The high reflection above the UV spectrum (above 400 nm) into the visible light region of the electromagnetic spectrum is what causes the whitening effect and flashback when using inorganic sunscreens.

“You can use less of an inorganic sunscreen compared to an organic sunscreen”

Myth! All sunscreens are tested at the same density, which is 2 milligrams of sunscreen per square centimetre. That applies to inorganic, organic, spray, stick, lotion, wipes, etc.

If you want to get as close as possible to the protection on the label of the sunscreen product, you need to apply it at the same density it was tested at.


“Inorganic sunscreens sit on the skin. Organic sunscreens absorb into the skin”

Myth! Think of it this way, if we want to protect ourselves from the rain we need to hold the umbrella above our heads. Sunscreens work the same way, you want them to absorb the energy before they can reach our skin cells, particularly the living cells. The most effective way for this to be done is to have them on the surface of the skin in a continuous and even layer.

Both organic and inorganic sunscreen particles can penetrate into the upper layers of the skin. If and how much they penetrate is dependent on properties like their particle or molecular size as well as the overall sunscreen formula. This isn’t a desired effect and formulators work to reduce the amount that penetrates. Modern organic sunscreens often have larger molecular sizes, chemical and physical properties, or even coatings which make it more difficult for them to penetrate past the surface of the skin.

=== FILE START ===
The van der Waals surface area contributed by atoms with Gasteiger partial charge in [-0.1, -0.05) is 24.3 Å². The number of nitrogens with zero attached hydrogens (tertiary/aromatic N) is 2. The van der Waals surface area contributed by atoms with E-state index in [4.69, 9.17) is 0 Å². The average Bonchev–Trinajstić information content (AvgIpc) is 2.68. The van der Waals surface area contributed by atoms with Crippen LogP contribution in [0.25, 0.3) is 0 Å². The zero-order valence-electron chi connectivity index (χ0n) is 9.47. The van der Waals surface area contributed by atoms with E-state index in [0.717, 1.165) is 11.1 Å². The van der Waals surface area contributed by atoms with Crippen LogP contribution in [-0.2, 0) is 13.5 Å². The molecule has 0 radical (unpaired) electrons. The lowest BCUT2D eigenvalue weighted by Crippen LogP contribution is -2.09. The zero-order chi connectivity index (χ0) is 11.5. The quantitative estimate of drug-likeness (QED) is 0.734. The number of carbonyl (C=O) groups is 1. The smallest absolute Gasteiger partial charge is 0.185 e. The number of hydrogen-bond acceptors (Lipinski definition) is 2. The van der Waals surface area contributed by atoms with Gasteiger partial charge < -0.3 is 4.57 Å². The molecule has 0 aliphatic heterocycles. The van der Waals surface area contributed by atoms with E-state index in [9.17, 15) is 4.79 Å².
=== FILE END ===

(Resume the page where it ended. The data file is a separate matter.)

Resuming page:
Keep in mind that skin penetration doesn’t mean that it’s causing harm to our bodies. There has to be a biological mechanism for it cause an effect. There is a lot current and ongoing research into this area, but we don’t have any strong answers yet.


“Inorganic sunscreens provide protection right away. Organic sunscreens need to activate on the skin”

Myth! Organic sunscreens and inorganic sunscreens absorb UV due to their electronic properties. There’s no activation or chemical reaction that occurs on the skin with organic sunscreens to create photoprotection.

We know this is true because we can measure how much UV is absorbed by an organic sunscreen off of the skin, like on a piece of clear plastic. Organic sunscreens will also prevent UV colour changing bracelets, beads, or stickers from changing colour.

Both inorganic and organic sunscreens will provide UV protection as soon as they’re placed on the skin. The reason why a wait time is part of the application instructions is to allow the sunscreen formula time to dry and form a film on the skin. This makes it harder for it to be wiped off and it also means it can dry to as even of a film on the skin as possible.